Transitioning your church to missional communities? – 9 top tips!

Our story 

Within the space of seven days three different people had talked to me about Missional Communities. It was the latter part of 2008 and I was seriously asking God the question ‘where do we go from here now?’ For five years we had seen strong growth through our G12 cell system. But it was beginning to creak and groan, and leaders were beginning to burn out. Something had to change!

And so God began to talk to me about Missional Communities. Frontline church had been on a journey of transition from cell church, which was characterised by high control and being centrally driven, to a Missional Community church that is both highly autonomous (low control) and emphasises high accountability. The transition to this culture has been much slower than I anticipated but we’ve learnt lots along the way!

Along the way we have sought many ways to communicate with the church, with Community Leaders, and with new people joining us.

These are some of my key reflections on how to transition to Missional Communities and communicate that transition to the whole church.

        1. Communicate the initial vision for change

The first steps in communication were obviously with the Senior Leadership team. Much debate, hand wringing, and prayer ensued. Eventually by the beginning of 2009 we had made an agreement and were ready to take the next step together. We gathered all our primary cell leaders and began to share what we thought God was saying. We held two evenings, making sure everyone could hear what we were thinking – we didn’t want anyone to miss out on hearing that. Over those two events we sought to not only hear their concerns, answer their questions, but also listen to what God might be saying to us through them.

        2. Choose the Key Messages – don’t over communicate

One of the biggest problems has been the sheer amount of stuff we have wanted to communicate; when you’re excited about the potential of a movement that multiplies missionary disciples (which I am), then there is a high risk of information overload!

        3. Hold your nerve – stick to what you believe God has said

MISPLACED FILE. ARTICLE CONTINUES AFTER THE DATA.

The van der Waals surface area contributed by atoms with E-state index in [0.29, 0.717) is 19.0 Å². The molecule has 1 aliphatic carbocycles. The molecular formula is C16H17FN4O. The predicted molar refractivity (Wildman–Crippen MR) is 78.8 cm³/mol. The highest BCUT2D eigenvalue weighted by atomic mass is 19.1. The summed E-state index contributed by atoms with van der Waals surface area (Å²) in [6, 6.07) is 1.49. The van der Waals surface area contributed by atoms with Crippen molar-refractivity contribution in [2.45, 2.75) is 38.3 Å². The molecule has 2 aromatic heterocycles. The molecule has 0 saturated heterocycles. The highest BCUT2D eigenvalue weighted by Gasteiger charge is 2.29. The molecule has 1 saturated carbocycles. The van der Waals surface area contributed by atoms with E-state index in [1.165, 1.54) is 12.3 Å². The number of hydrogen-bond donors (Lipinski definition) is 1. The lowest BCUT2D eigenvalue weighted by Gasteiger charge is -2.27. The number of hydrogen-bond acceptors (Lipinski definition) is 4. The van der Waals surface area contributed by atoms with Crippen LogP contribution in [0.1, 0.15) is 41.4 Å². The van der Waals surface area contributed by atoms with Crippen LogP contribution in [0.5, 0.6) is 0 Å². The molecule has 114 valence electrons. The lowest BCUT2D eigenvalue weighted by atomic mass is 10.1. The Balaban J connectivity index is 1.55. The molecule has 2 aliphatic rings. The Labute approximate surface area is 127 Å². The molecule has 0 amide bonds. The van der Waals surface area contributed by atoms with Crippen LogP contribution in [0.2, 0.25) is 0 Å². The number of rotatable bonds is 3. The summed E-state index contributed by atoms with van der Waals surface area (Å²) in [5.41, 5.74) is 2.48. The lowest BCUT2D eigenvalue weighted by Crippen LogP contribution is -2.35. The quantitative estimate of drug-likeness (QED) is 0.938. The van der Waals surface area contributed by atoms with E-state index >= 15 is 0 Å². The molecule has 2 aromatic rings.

When we shared what we had heard with the whole church it didn’t go down very well! Half the church were delighted and relieved, excited for this new season, but the other half were assembling paper-mache effigies of me and sticking pins in them! It was a completely divided response. It was at this time that we needed to hold our nerve; sure that God had given us a clear direction to follow. And so on Jan 1st 2010 we did what many churches had done before us and began the big bang transition, and shifted from cells to Missional Communities.

        4. Pick potential Community Leaders 

New potential Community leaders were recruited on the basis that they were able to gather 6-12 people around a missional vision, and were willing to build on the DNA of up, in, and out (what we now sometimes refer to as our 3 values of growing, giving, and going). It was a pretty low bar, to be honest. The new leaders loved the low control side, but were not so quick to buy-in to the high accountability (we’re still working on that one!). With about 35 Missional Communities currently operational and about 10 that have closed, I’m not overly discouraged – but I know that we have much further to go in our longing to see a movement fuelled by multiplying missionary disciples.

        5. Lead with culture change before structure change 

We led the process with structure change and didn’t address the significant culture changes that were necessary. We ended up having to retro-engineer those over the next 5 years (and we still are – you can read about some of that process in an older blog of mine here). Perhaps if we had started by addressing the culture changes then the structural transition would have been much smoother.

If there was a way to have done the process more gradually and with a pilot group, or with an initial leadership huddle to start the process, then I think we would have done that. But at the time our understanding was limited and we had the problem of trying to provide a place of spiritual connection and belonging for 1000 adults and children. The idea of a gradual transition just looked too complicated and messy.

       6. Don’t underestimate how long the process will take